There are an array of qualified retirement programs available to Plan Sponsors and their employees. Pollard & Associates is happy to consult with Plan Sponsors and their Financial Advisors to help determine what type of qualified retirement plan best suits their objectives, budget, and long-term financial goals.
Why Consider a Retirement Plan
Qualified retirement plans offer many benefits for both business owners and their employees. Qualified plans provide a means to realize tax advantages for businesses and their owners, as well as a vehicle to enhance the financial retirement security of plan participants.
Benefits to Employer:
- Employer contributions made to the plan are tax deductible to the business (or to the owners/partners if self-employed)
- Employees can elect to participate through 401(k) payroll deduction to allow them to save for retirement
- Businesses are eligible for tax credits for start-up and administrative costs for the first 3 years of a new plan
- Retirement benefits enhance attraction and retention of valuable employees
Benefits to Employees:
- Tax on pre-tax 401(k) contributions is deferred until distributed
- Investment gains on pre-tax 401(k) and Employer contributions grow tax deferred until distributed
- Roth 401(k) contributions provide an opportunity to pay tax now on employee contributions and allow for tax-free withdrawals (including investment gains) in retirement
- Retirement assets in an individual account are portable and can be carried from one employer to another or rolled over into an IRA
- Contributions are made efficiently through payroll deductions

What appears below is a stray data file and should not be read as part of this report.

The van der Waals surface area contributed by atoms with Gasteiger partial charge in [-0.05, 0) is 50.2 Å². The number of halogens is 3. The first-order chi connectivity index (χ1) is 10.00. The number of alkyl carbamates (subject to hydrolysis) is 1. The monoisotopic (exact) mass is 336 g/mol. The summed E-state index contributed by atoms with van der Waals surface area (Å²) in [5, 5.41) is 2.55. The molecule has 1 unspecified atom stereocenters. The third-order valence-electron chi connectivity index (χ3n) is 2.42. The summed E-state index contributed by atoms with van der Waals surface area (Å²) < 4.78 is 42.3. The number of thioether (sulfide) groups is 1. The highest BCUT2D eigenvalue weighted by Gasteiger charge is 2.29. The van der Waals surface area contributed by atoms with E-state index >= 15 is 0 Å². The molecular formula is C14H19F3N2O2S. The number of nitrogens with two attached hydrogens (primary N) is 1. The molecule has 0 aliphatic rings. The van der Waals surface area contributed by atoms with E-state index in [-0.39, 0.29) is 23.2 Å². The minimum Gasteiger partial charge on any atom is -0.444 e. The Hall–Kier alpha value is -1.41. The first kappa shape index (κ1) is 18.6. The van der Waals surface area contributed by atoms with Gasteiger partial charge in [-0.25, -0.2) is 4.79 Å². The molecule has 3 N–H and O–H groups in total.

- Saver’s Credit is available to low-income workers
- Facilitates financial security for participants upon retirement
- Plan assets are creditor-proof
What Are My Qualified Plan Options
Qualified retirement plans fall into two general categories: defined contribution plans and defined benefit plans. A defined contribution plan, also known as an individual account plan, maintains an account balance for each participant. In these plans, the employee and/or the employer contribute to the employee’s individual account and the participant’s benefit is ultimately based on the value of his or her account at retirement. In contrast, a defined benefit plan promises a specified monthly benefit at retirement. Traditional defined benefit plans often define the monthly benefit as a percentage of average salary based on years of service. A traditional defined benefit plan does not maintain individual account balances to reflect the accrued benefits of plan participants, but rather maintains a pooled trust account for the benefit of all plan participants.